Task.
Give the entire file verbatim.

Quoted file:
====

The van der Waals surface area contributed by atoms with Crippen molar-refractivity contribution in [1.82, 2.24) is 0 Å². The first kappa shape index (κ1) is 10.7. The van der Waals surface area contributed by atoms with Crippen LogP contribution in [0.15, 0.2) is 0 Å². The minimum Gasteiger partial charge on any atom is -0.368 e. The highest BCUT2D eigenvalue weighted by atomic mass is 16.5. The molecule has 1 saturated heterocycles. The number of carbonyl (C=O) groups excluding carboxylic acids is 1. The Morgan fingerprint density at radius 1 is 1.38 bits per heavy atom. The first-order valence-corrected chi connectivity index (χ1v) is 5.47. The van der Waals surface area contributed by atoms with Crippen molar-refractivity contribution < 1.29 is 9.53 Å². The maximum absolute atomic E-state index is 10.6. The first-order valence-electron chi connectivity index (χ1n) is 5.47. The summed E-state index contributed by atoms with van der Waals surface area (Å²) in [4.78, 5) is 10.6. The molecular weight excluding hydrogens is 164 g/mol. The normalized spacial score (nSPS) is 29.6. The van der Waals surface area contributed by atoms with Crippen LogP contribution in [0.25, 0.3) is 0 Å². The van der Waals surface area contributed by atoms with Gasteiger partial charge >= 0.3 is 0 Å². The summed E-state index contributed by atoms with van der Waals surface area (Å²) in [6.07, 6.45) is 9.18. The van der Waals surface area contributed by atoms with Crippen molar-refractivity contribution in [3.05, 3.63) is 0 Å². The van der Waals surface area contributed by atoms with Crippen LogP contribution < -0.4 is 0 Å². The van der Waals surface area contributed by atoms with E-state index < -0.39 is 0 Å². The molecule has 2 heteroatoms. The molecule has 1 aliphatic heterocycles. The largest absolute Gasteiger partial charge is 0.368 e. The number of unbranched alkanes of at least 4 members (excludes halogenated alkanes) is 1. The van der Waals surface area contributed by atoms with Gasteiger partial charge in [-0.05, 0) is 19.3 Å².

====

The van der Waals surface area contributed by atoms with Crippen molar-refractivity contribution in [1.82, 2.24) is 0 Å². The first kappa shape index (κ1) is 10.7. The van der Waals surface area contributed by atoms with Crippen LogP contribution in [0.15, 0.2) is 0 Å². The minimum Gasteiger partial charge on any atom is -0.368 e. The highest BCUT2D eigenvalue weighted by atomic mass is 16.5. The molecule has 1 saturated heterocycles. The number of carbonyl (C=O) groups excluding carboxylic acids is 1. The Morgan fingerprint density at radius 1 is 1.38 bits per heavy atom. The first-order valence-corrected chi connectivity index (χ1v) is 5.47. The van der Waals surface area contributed by atoms with Crippen molar-refractivity contribution < 1.29 is 9.53 Å². The maximum absolute atomic E-state index is 10.6. The first-order valence-electron chi connectivity index (χ1n) is 5.47. The summed E-state index contributed by atoms with van der Waals surface area (Å²) in [4.78, 5) is 10.6. The molecular weight excluding hydrogens is 164 g/mol. The normalized spacial score (nSPS) is 29.6. The van der Waals surface area contributed by atoms with Crippen LogP contribution in [0.25, 0.3) is 0 Å². The van der Waals surface area contributed by atoms with Gasteiger partial charge >= 0.3 is 0 Å². The summed E-state index contributed by atoms with van der Waals surface area (Å²) in [6.07, 6.45) is 9.18. The van der Waals surface area contributed by atoms with Crippen molar-refractivity contribution in [3.05, 3.63) is 0 Å². The van der Waals surface area contributed by atoms with Crippen LogP contribution < -0.4 is 0 Å². The van der Waals surface area contributed by atoms with E-state index < -0.39 is 0 Å². The molecule has 2 heteroatoms. The molecule has 1 aliphatic heterocycles. The largest absolute Gasteiger partial charge is 0.368 e. The number of unbranched alkanes of at least 4 members (excludes halogenated alkanes) is 1. The van der Waals surface area contributed by atoms with Gasteiger partial charge in [-0.05, 0) is 19.3 Å².